Teaching can undermine discovery.

Wired recently published an article online about research that shows how over-directive teaching can hinder exploration in children.  In one study, children were shown a toy that had three interactive portions - I assume a beep, bloop and a clunk - by a teacher.  The teacher explained that a button on the device produced the beep.  The kids played with it for a little bit and most never discovered the extra functionality.  In a second group within the study, the teacher introduced g the device and acted surprised as the button produced the beep. They commented on their surprise and then gave the toy to the kids.  The kids played with the device for much longer and most discovered all three functions thorugh discovery. The conclusion is was that over-directive teaching hinders exploratory behavior.  When kids were told what a device did, they didn't look for other possibilities. 

This article poses some interesting questions for adult education.  First, and most important, Can this be applied to adults?  Given that my practice and the activities I build education around are based on a discovery learning philosophy, I obliviously think so.  Why? The drive to explore is an inherent one for humans.  It's a heterostatic drive to expand our understanding of the world.   The wired article sounds a note of warning that is valid, though.  They suggest that all kids are scientists by nature, but warn that we eliminate that from so many of their identities.  12-20 years of education teaches children to look for the one right answer, and when they have it, to move on.  Exploration and inquisition is rarely rewarded in our schools.  

That brings up another question. How do you integrate findings like this into adult education? My answer: carefully.  Valuing exploration in and of itself can be a problem for an L&E practitioner.  While exploration is a useful skill and attitude to have, it may not be what a training program is meant to foster.  In fact, most training programs are meant to direct behavior at the end of the program.   A specific new skill, new attitude or new knowledge is the outcome of most training.  Exploration needs to be bounded to be useful.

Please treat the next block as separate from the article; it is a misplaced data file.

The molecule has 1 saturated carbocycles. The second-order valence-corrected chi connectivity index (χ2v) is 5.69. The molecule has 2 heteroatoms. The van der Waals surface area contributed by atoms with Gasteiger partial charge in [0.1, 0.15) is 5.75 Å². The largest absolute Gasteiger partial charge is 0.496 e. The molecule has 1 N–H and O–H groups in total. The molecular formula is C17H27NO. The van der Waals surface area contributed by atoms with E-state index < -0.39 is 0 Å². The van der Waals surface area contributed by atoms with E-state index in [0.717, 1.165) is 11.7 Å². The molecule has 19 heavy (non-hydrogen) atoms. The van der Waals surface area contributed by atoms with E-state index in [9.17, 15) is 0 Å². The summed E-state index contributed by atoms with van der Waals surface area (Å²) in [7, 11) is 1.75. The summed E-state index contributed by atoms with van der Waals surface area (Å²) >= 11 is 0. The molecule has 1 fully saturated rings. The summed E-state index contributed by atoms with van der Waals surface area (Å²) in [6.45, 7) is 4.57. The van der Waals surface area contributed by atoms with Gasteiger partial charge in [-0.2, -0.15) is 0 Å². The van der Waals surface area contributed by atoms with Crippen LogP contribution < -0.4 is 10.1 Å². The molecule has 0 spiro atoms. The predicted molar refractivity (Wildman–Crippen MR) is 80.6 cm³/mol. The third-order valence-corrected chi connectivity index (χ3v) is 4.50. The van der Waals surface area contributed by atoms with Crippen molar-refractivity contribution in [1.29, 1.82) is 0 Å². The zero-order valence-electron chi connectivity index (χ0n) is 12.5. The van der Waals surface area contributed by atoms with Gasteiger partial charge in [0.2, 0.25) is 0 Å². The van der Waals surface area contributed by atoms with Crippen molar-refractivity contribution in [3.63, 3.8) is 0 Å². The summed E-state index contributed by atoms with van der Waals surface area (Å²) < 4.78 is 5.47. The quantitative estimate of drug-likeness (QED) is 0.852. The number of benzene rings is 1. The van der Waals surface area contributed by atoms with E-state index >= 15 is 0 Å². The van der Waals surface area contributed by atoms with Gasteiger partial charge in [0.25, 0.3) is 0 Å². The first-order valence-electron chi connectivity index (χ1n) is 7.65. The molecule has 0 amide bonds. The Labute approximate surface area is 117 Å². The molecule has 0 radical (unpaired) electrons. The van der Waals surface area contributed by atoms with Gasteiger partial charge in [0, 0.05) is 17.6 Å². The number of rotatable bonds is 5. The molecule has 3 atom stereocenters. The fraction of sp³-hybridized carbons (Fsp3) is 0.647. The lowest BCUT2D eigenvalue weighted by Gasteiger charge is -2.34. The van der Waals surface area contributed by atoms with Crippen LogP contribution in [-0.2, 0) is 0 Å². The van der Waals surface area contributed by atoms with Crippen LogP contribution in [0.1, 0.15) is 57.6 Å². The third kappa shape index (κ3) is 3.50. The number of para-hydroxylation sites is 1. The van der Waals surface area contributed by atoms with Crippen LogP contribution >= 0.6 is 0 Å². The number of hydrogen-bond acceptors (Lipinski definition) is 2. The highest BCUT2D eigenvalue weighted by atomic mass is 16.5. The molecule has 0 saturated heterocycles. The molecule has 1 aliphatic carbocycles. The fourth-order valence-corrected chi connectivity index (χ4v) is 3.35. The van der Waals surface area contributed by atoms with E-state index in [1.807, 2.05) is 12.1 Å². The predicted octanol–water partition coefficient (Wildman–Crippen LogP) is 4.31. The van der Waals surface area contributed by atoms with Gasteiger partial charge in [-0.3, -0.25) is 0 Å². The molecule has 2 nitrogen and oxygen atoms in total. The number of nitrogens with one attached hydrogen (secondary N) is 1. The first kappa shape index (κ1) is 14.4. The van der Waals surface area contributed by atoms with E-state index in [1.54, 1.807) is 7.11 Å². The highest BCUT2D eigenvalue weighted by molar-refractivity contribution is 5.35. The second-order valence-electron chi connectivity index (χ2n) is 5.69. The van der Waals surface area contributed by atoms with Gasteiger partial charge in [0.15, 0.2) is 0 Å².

Boundaries of exploration are another place to take care.  False exploration is a great underminer of education.  I once facilitated a team building program where the client manager asked for "an opportunity to explore leadership and teamwork".  When the group arrived, it was clear that the manager had a different goal in mind.  His behavior showed that he wanted his team to share his own conclusions on leadership and teamwork.  He thought that exploration was a great way to create 'buy in', but he wanted a very specific conclusion.  The result? A demotivated team and a dissatisfied leader.

Exploration is a key skill when encountering novel contexts, like the children and the toy.  It is also a great way to use an intrinsic motivation to encourage learning. The key to using exploratory learning is to use it for parts of your educational program where there is no clear answer, where an open discussion is permitted, and where the participants can shape the conclusions of the learning.